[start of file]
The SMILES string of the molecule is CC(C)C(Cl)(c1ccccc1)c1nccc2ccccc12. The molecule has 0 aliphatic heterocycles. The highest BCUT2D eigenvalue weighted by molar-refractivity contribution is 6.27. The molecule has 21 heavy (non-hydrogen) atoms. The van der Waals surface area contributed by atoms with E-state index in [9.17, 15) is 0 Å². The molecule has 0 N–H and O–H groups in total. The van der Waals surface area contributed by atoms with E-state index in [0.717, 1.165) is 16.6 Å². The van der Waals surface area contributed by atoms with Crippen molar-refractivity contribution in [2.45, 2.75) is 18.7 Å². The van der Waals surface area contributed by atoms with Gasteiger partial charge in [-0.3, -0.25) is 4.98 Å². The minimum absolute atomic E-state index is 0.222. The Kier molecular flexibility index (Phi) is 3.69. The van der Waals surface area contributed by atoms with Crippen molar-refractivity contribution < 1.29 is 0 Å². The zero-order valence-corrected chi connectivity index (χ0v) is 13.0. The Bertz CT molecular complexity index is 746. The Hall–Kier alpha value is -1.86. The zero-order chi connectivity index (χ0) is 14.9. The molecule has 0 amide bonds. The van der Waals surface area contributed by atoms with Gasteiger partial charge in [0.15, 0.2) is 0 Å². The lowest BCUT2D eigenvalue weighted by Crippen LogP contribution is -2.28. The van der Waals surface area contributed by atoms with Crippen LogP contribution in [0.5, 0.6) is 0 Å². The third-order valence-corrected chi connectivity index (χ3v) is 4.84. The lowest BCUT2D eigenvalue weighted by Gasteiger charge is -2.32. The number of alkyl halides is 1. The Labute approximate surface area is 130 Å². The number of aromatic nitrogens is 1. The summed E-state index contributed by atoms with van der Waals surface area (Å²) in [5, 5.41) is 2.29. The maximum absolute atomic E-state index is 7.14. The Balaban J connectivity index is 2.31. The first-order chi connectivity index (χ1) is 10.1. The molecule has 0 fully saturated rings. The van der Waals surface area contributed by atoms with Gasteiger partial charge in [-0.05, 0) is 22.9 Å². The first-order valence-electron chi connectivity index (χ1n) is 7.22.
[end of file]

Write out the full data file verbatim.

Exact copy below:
The SMILES string of the molecule is CC(C)C(Cl)(c1ccccc1)c1nccc2ccccc12. The molecule has 0 aliphatic heterocycles. The highest BCUT2D eigenvalue weighted by molar-refractivity contribution is 6.27. The molecule has 21 heavy (non-hydrogen) atoms. The van der Waals surface area contributed by atoms with E-state index in [9.17, 15) is 0 Å². The molecule has 0 N–H and O–H groups in total. The van der Waals surface area contributed by atoms with E-state index in [0.717, 1.165) is 16.6 Å². The van der Waals surface area contributed by atoms with Crippen molar-refractivity contribution in [2.45, 2.75) is 18.7 Å². The van der Waals surface area contributed by atoms with Gasteiger partial charge in [-0.3, -0.25) is 4.98 Å². The minimum absolute atomic E-state index is 0.222. The Kier molecular flexibility index (Phi) is 3.69. The van der Waals surface area contributed by atoms with Crippen molar-refractivity contribution < 1.29 is 0 Å². The zero-order valence-corrected chi connectivity index (χ0v) is 13.0. The Bertz CT molecular complexity index is 746. The Hall–Kier alpha value is -1.86. The zero-order chi connectivity index (χ0) is 14.9. The molecule has 0 amide bonds. The van der Waals surface area contributed by atoms with Gasteiger partial charge in [0.15, 0.2) is 0 Å². The lowest BCUT2D eigenvalue weighted by Crippen LogP contribution is -2.28. The van der Waals surface area contributed by atoms with Crippen LogP contribution in [0.5, 0.6) is 0 Å². The third-order valence-corrected chi connectivity index (χ3v) is 4.84. The lowest BCUT2D eigenvalue weighted by Gasteiger charge is -2.32. The number of alkyl halides is 1. The Labute approximate surface area is 130 Å². The number of aromatic nitrogens is 1. The summed E-state index contributed by atoms with van der Waals surface area (Å²) in [5, 5.41) is 2.29. The maximum absolute atomic E-state index is 7.14. The Balaban J connectivity index is 2.31. The first-order chi connectivity index (χ1) is 10.1. The molecule has 0 fully saturated rings. The van der Waals surface area contributed by atoms with Gasteiger partial charge in [-0.05, 0) is 22.9 Å². The first-order valence-electron chi connectivity index (χ1n) is 7.22.